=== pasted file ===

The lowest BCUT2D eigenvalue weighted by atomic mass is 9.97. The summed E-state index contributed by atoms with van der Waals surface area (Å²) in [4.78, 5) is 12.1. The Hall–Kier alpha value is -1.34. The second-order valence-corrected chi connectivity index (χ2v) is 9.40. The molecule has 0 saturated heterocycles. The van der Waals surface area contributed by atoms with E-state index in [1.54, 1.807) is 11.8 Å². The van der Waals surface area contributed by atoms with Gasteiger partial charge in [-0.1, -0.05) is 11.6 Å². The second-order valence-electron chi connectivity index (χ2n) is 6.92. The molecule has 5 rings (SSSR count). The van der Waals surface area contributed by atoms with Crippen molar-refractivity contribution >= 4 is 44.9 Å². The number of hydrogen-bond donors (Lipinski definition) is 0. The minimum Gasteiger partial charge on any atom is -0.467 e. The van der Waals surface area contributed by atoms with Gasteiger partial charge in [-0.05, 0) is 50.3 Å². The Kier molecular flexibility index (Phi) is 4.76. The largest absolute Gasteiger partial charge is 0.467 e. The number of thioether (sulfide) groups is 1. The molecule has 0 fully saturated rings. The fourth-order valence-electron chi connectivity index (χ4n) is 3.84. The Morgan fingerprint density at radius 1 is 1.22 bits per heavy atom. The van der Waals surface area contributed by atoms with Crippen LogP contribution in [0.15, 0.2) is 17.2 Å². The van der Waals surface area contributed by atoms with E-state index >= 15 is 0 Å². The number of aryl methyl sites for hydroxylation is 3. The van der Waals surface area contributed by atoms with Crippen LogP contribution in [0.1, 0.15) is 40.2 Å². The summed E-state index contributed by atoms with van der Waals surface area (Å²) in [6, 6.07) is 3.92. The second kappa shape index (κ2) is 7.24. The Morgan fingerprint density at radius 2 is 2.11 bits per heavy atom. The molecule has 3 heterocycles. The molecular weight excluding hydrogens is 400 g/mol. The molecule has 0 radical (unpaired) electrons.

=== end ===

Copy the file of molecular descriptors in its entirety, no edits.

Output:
The lowest BCUT2D eigenvalue weighted by atomic mass is 9.97. The summed E-state index contributed by atoms with van der Waals surface area (Å²) in [4.78, 5) is 12.1. The Hall–Kier alpha value is -1.34. The second-order valence-corrected chi connectivity index (χ2v) is 9.40. The molecule has 0 saturated heterocycles. The van der Waals surface area contributed by atoms with E-state index in [1.54, 1.807) is 11.8 Å². The van der Waals surface area contributed by atoms with Gasteiger partial charge in [-0.1, -0.05) is 11.6 Å². The second-order valence-electron chi connectivity index (χ2n) is 6.92. The molecule has 5 rings (SSSR count). The van der Waals surface area contributed by atoms with Crippen molar-refractivity contribution >= 4 is 44.9 Å². The number of hydrogen-bond donors (Lipinski definition) is 0. The minimum Gasteiger partial charge on any atom is -0.467 e. The van der Waals surface area contributed by atoms with Gasteiger partial charge in [-0.05, 0) is 50.3 Å². The Kier molecular flexibility index (Phi) is 4.76. The largest absolute Gasteiger partial charge is 0.467 e. The number of thioether (sulfide) groups is 1. The molecule has 0 fully saturated rings. The fourth-order valence-electron chi connectivity index (χ4n) is 3.84. The Morgan fingerprint density at radius 1 is 1.22 bits per heavy atom. The van der Waals surface area contributed by atoms with Crippen LogP contribution in [0.15, 0.2) is 17.2 Å². The van der Waals surface area contributed by atoms with E-state index >= 15 is 0 Å². The number of aryl methyl sites for hydroxylation is 3. The van der Waals surface area contributed by atoms with Crippen LogP contribution in [0.1, 0.15) is 40.2 Å². The summed E-state index contributed by atoms with van der Waals surface area (Å²) in [6, 6.07) is 3.92. The second kappa shape index (κ2) is 7.24. The Morgan fingerprint density at radius 2 is 2.11 bits per heavy atom. The molecule has 3 heterocycles. The molecular weight excluding hydrogens is 400 g/mol. The molecule has 0 radical (unpaired) electrons.